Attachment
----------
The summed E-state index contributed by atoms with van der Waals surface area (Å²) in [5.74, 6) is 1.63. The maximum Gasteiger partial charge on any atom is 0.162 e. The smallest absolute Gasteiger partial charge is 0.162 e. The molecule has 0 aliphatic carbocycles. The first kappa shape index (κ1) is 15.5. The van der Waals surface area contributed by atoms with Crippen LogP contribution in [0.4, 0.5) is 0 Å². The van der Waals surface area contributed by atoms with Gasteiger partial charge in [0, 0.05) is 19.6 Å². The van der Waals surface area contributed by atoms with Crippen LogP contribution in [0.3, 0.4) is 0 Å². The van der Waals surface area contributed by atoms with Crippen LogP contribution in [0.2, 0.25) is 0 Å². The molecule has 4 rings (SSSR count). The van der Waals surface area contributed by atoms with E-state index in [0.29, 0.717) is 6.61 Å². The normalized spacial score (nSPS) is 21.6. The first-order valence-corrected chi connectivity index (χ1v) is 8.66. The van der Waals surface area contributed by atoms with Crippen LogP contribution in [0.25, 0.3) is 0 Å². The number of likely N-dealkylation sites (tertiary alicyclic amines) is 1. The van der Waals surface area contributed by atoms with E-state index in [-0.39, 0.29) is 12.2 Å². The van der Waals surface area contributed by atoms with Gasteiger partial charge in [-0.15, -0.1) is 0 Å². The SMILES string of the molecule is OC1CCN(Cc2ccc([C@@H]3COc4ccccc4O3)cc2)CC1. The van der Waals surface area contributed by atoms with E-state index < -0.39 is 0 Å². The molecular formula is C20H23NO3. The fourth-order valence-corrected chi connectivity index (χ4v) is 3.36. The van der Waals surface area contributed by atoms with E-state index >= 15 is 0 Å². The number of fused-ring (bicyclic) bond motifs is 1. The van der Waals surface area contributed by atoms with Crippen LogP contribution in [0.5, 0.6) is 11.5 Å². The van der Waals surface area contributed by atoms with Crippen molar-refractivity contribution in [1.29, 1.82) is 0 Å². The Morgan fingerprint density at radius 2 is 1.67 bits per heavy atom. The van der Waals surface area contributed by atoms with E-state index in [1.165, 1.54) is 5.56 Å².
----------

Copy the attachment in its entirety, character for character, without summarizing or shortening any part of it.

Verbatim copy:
The summed E-state index contributed by atoms with van der Waals surface area (Å²) in [5.74, 6) is 1.63. The maximum Gasteiger partial charge on any atom is 0.162 e. The smallest absolute Gasteiger partial charge is 0.162 e. The molecule has 0 aliphatic carbocycles. The first kappa shape index (κ1) is 15.5. The van der Waals surface area contributed by atoms with Crippen LogP contribution in [0.4, 0.5) is 0 Å². The van der Waals surface area contributed by atoms with Gasteiger partial charge in [0, 0.05) is 19.6 Å². The van der Waals surface area contributed by atoms with Crippen LogP contribution in [0.3, 0.4) is 0 Å². The van der Waals surface area contributed by atoms with Crippen LogP contribution in [0.2, 0.25) is 0 Å². The molecule has 4 rings (SSSR count). The van der Waals surface area contributed by atoms with E-state index in [0.29, 0.717) is 6.61 Å². The normalized spacial score (nSPS) is 21.6. The first-order valence-corrected chi connectivity index (χ1v) is 8.66. The van der Waals surface area contributed by atoms with Crippen LogP contribution in [0.25, 0.3) is 0 Å². The number of likely N-dealkylation sites (tertiary alicyclic amines) is 1. The van der Waals surface area contributed by atoms with E-state index in [-0.39, 0.29) is 12.2 Å². The van der Waals surface area contributed by atoms with Gasteiger partial charge in [-0.15, -0.1) is 0 Å². The SMILES string of the molecule is OC1CCN(Cc2ccc([C@@H]3COc4ccccc4O3)cc2)CC1. The van der Waals surface area contributed by atoms with E-state index < -0.39 is 0 Å². The molecular formula is C20H23NO3. The fourth-order valence-corrected chi connectivity index (χ4v) is 3.36. The van der Waals surface area contributed by atoms with E-state index >= 15 is 0 Å². The number of fused-ring (bicyclic) bond motifs is 1. The van der Waals surface area contributed by atoms with Crippen LogP contribution in [0.5, 0.6) is 11.5 Å². The van der Waals surface area contributed by atoms with Crippen molar-refractivity contribution in [1.29, 1.82) is 0 Å². The Morgan fingerprint density at radius 2 is 1.67 bits per heavy atom. The van der Waals surface area contributed by atoms with E-state index in [1.165, 1.54) is 5.56 Å².